Angels catchers’ serious power outage is a secondary concern to GM Billy Eppler

Angels' Max Stassi, left, and Hansel Robles celebrate their win over the Boston Red Sox on Aug. 11 in Boston.
Max Stassi, left, and Hansel Robles celebrate the Angels win over the Red Sox on Aug. 11 in Boston.
(Steven Senne / Associated Press)

When this tumultuous season ends, the Angels know they must overhaul their pitching staff. Their rotation has been in shambles for years, and it became even more of a wreck after promising rookie Griffin Canning was shut down for the season Thursday with an elbow injury.

General manager Billy Eppler said last month he will focus during the offseason on repairing the damage. Issues are not limited to the mound, however. There is a matching problem 60 feet 6 inches away.

The Angels have struggled to find a satisfactory catcher since trading Martin Maldonado in July 2018. None of the stop-gaps they used immediately after Maldonado’s departure remain in the organization. They tried to squeeze value from veteran Jonathan Lucroy, but he didn’t improve the defensive trends that had long been in decline. He was designated for assignment Aug. 2 and is now a backup for the Chicago Cubs.

Max Stassi, acquired from the Houston Astros at the trading deadline, has yielded early positive returns on the defensive end but not at the plate. Stassi has three hits in 35 at-bats since joining the Angels, two coming in Wednesday’s loss to the Texas Rangers.

The Angels decided on Thursday to have rookie Griffin Canning stop pitching this season after an MRI revealed inflammation in his right elbow joint.

Aug. 22, 2019

The Angels will consider bolstering their depth at catcher in the offseason, but they don’t mind sacrificing offense. When it comes to prioritizing a catcher’s contribution, defense tops the list.

“Dating back to a few decades ago, [catcher has] been a field-and-throw first type position,” Eppler said. “We put a premium on those tools. Clearly anything you get on the offensive side helps to contribute on the run production side. But honoring those primary tools is where our mind-set is focused.”


Stassi’s pitch-receiving ability is considered one of the best in the game among backups. The numbers, albeit from a small sample, support the claim: Stassi gets called strikes on nonswings 54.3% of the time; only Cleveland’s Kevin Plawecki has a better strike rate, according to Baseball Savant.

Stassi is far from the only offensively challenged catchers in MLB. Yes, the Dodgers are enjoying startling production from rookie catcher Will Smith, who has 12 home runs, 31 RBIs and a .318 batting average in 30 major league games entering Thursday. But Smith is an outlier.

Among the Angels’ American League West opponents, the last-place Seattle Mariners’ duo of Omar Narvaez (17 HRs .283 average) and Tom Murphy (16, .293) is by far the most productive offensively.

Robinson Chirinos and Maldonado of the Astros have combined for 22 homers and a .228 average. Josh Phegley (10, .243) of the Oakland Athletics is sputtering in his first season as the starter and 36-year-old Jeff Mathis of the Rangers has two homers and a .167 average. His backup, Jose Trevino, is batting .206 with one homer.

Production from Angels catchers could hardly be worse. Stassi is batting .144 with four home runs and a .388 on-base-plus-slugging percentage for the season. His backup, Anthony Bemboom, is batting .167 with one home run. Injured backup Kevan Smith has two homers and a .246 average.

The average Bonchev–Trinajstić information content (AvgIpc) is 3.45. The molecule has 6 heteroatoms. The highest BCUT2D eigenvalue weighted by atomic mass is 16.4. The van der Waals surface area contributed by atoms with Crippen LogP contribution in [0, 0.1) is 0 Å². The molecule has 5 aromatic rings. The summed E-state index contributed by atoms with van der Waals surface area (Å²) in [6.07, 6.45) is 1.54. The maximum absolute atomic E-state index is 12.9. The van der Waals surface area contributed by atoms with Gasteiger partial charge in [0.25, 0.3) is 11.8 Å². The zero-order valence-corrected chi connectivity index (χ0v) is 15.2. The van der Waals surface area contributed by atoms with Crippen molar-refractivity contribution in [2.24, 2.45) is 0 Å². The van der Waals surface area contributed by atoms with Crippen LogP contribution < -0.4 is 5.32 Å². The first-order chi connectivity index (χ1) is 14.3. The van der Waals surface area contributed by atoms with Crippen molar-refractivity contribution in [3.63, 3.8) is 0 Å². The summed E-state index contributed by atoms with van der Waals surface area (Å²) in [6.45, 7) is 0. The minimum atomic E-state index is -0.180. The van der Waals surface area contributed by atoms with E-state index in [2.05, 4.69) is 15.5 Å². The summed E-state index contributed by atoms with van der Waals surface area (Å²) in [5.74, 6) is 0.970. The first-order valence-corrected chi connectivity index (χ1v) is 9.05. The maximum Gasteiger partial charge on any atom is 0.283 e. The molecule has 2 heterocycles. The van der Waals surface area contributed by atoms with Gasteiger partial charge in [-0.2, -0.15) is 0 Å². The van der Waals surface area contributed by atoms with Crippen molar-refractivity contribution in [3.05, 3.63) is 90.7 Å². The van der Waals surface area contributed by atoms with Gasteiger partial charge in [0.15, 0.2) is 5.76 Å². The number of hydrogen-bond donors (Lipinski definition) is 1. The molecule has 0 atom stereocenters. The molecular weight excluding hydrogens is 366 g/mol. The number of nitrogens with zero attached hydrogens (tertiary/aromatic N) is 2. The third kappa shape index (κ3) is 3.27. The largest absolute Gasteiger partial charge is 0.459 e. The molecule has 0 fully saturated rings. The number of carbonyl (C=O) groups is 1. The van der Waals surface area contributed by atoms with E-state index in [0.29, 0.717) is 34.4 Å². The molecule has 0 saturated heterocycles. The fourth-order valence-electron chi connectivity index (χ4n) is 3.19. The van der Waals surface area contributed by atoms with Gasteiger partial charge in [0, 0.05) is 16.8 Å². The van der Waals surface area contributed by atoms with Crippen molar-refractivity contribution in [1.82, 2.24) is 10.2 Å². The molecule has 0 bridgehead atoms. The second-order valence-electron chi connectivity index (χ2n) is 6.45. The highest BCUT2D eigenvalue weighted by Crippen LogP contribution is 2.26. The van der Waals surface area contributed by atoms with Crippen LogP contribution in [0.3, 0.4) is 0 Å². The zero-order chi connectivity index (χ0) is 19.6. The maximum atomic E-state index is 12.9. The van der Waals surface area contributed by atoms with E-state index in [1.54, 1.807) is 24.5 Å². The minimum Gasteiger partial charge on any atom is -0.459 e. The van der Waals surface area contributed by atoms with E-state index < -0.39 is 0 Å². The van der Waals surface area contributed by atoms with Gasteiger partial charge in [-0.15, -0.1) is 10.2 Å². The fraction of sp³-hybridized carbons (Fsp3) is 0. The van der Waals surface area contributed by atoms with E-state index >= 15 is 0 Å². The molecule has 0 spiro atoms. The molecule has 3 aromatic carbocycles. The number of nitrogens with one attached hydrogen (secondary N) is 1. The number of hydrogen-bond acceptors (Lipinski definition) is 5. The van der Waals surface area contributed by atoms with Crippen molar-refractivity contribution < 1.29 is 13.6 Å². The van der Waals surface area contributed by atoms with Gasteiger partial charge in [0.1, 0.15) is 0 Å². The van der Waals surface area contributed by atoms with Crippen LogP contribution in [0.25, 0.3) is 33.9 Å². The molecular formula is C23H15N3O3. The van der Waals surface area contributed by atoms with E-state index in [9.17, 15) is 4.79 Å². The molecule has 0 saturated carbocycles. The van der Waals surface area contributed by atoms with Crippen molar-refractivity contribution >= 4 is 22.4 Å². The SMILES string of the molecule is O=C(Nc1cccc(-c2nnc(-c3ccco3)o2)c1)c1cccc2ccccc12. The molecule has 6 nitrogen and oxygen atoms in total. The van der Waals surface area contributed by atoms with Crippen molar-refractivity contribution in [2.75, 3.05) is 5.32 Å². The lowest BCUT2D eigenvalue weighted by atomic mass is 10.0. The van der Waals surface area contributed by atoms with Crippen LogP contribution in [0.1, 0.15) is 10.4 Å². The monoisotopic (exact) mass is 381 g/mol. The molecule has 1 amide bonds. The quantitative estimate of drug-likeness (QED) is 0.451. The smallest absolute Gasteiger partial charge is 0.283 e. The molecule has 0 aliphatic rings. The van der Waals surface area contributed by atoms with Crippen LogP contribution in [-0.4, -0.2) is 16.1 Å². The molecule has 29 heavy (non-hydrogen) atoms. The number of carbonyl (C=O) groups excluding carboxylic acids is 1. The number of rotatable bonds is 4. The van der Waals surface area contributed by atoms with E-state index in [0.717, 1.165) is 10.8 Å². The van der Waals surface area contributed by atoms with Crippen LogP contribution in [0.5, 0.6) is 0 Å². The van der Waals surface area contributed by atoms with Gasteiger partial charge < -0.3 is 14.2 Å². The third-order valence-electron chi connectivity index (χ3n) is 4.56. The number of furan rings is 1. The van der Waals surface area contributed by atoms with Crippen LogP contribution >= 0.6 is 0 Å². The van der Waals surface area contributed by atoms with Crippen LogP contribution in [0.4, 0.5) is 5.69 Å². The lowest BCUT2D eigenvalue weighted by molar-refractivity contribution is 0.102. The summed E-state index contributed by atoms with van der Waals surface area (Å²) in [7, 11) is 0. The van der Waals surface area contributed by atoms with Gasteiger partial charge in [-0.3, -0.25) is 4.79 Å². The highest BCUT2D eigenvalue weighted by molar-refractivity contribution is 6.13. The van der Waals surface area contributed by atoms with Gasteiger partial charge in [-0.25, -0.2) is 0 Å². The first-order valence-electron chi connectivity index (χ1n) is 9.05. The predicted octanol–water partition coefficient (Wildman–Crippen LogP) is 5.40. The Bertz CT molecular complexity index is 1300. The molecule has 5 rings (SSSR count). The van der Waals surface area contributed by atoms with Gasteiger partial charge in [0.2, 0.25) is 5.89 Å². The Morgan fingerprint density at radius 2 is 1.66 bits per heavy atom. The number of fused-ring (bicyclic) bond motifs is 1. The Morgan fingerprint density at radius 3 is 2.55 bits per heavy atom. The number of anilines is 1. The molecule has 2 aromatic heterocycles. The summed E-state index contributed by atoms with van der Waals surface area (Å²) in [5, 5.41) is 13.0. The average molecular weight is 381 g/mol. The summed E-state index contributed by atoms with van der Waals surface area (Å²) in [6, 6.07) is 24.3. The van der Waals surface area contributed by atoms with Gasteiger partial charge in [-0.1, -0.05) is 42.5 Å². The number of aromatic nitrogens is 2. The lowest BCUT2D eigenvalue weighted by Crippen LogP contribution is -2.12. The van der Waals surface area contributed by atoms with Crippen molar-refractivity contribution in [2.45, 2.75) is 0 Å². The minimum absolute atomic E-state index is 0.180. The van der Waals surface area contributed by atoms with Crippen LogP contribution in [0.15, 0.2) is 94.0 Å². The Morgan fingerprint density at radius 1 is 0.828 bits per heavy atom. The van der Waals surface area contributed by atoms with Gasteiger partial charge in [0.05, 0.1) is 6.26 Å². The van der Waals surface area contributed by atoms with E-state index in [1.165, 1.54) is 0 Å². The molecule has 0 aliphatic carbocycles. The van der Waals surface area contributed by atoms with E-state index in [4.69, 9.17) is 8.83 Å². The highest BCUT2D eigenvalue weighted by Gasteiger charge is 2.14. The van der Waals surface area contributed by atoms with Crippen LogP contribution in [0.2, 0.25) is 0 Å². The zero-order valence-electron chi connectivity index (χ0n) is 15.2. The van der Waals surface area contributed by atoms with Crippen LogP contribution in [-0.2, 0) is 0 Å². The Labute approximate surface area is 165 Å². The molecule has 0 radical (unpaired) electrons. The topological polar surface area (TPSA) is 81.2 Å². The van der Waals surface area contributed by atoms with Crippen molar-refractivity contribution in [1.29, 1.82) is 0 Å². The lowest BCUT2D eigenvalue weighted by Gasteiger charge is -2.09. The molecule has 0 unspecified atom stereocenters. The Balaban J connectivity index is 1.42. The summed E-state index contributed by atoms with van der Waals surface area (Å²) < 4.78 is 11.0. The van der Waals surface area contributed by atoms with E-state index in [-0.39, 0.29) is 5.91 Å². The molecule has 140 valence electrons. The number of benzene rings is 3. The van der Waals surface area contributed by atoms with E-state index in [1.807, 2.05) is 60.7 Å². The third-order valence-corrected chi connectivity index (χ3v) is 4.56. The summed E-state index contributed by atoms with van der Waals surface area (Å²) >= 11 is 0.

“A little bit harder thing to recognize in the public domain is the impact that catchers can have on every single pitch a pitcher throws,” Eppler said. “That’s something that might not be as recognizable, but is no less important than anything he contributes in the batter’s box.


“No other position has direct responsibility for the performance of another player like the catching position does.”

Whether Stassi will become strong enough defensively for the Angels to absorb his weak bat remains to be seen. Maldonado, a career backup when the Angels acquired him in December 2016, became a Gold Glove award winner in 2017. He was traded the following July to the Astros for promising pitching prospect Patrick Sandoval.

The Angels don’t have much in the way of catching prospects. There is Jack Kruger, a 2016 draft pick from Westlake Village Oaks Christian High whose defense has improved in his second season at double-A Mobile. And there is Franklin Torres, a second baseman who was converted to catcher in spring training.

Both have posted positive receiving numbers, according to the Angels’ internal database.

The likelihood either will turn into a slugger is slim. Kruger, 24, has struggled to tap into his power. He is batting .235 with a slugging percentage of .307 in 88 games. Torres, 22, is batting .257 high-A Inland Empire and has struck out 102 times in 346 at-bats.

Eppler sounds like he’s fine with feeble hitting as long as the catchers do a great job handling pitchers. Which, of course, brings the front office back to their primary concern this offseason -- improving the pitching staff.

The Angels decided Thursday to shut down Canning, their promising rookie starter, after an MRI exam revealed mild inflammation in his right elbow joint.

Canning, 23, already endured a stint on the injury list this month for the same ailment. The structural integrity of his elbow was not in jeopardy then. The team does not believe it is in jeopardy now.

Rather than push Canning’s development to the brink, the Angels decided to exercise caution and “allow the inflammation to subside,” Eppler said in a news release.

Although he went through rough patches, he mostly lived up to the hype and posted a 4.58 earned-run average in 90 1/3 innings over 18 outings.